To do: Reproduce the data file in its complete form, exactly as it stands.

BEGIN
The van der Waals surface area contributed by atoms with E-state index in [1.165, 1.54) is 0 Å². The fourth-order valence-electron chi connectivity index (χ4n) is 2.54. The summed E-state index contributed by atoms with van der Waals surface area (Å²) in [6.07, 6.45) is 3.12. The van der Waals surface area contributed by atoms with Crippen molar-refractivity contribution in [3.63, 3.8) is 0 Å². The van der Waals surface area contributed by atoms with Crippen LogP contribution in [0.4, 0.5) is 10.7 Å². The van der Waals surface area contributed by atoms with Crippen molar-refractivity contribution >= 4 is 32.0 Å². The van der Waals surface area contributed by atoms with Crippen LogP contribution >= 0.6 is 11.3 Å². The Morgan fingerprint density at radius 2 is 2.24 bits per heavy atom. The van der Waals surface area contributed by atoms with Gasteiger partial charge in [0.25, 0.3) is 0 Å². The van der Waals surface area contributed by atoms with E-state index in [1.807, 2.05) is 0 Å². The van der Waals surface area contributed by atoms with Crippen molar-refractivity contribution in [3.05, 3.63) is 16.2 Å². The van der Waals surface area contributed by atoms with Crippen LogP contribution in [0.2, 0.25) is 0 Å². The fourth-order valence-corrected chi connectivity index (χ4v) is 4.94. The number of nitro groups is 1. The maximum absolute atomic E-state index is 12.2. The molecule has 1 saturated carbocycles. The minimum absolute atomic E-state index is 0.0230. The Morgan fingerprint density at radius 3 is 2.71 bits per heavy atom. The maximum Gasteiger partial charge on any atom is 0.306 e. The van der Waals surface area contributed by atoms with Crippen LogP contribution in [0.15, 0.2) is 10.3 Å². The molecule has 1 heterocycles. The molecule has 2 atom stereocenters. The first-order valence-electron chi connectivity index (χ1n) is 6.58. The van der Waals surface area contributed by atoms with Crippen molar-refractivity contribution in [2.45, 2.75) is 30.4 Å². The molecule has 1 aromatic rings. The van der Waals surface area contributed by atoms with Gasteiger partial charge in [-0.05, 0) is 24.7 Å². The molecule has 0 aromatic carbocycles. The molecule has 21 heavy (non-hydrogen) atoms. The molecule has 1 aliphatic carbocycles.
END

The van der Waals surface area contributed by atoms with E-state index in [1.165, 1.54) is 0 Å². The fourth-order valence-electron chi connectivity index (χ4n) is 2.54. The summed E-state index contributed by atoms with van der Waals surface area (Å²) in [6.07, 6.45) is 3.12. The van der Waals surface area contributed by atoms with Crippen molar-refractivity contribution in [3.63, 3.8) is 0 Å². The van der Waals surface area contributed by atoms with Crippen LogP contribution in [0.4, 0.5) is 10.7 Å². The van der Waals surface area contributed by atoms with Crippen molar-refractivity contribution >= 4 is 32.0 Å². The van der Waals surface area contributed by atoms with Crippen LogP contribution >= 0.6 is 11.3 Å². The Morgan fingerprint density at radius 2 is 2.24 bits per heavy atom. The van der Waals surface area contributed by atoms with Gasteiger partial charge in [0.25, 0.3) is 0 Å². The van der Waals surface area contributed by atoms with E-state index in [1.807, 2.05) is 0 Å². The van der Waals surface area contributed by atoms with Crippen molar-refractivity contribution in [3.05, 3.63) is 16.2 Å². The van der Waals surface area contributed by atoms with Crippen LogP contribution in [0.2, 0.25) is 0 Å². The fourth-order valence-corrected chi connectivity index (χ4v) is 4.94. The number of nitro groups is 1. The maximum absolute atomic E-state index is 12.2. The molecule has 1 saturated carbocycles. The minimum absolute atomic E-state index is 0.0230. The Morgan fingerprint density at radius 3 is 2.71 bits per heavy atom. The maximum Gasteiger partial charge on any atom is 0.306 e. The van der Waals surface area contributed by atoms with Crippen LogP contribution in [0.15, 0.2) is 10.3 Å². The molecule has 1 heterocycles. The molecule has 2 atom stereocenters. The first-order valence-electron chi connectivity index (χ1n) is 6.58. The van der Waals surface area contributed by atoms with Crippen molar-refractivity contribution in [2.45, 2.75) is 30.4 Å². The molecule has 1 aromatic rings. The van der Waals surface area contributed by atoms with Gasteiger partial charge in [-0.05, 0) is 24.7 Å². The molecule has 0 aromatic carbocycles. The molecule has 21 heavy (non-hydrogen) atoms. The molecule has 1 aliphatic carbocycles.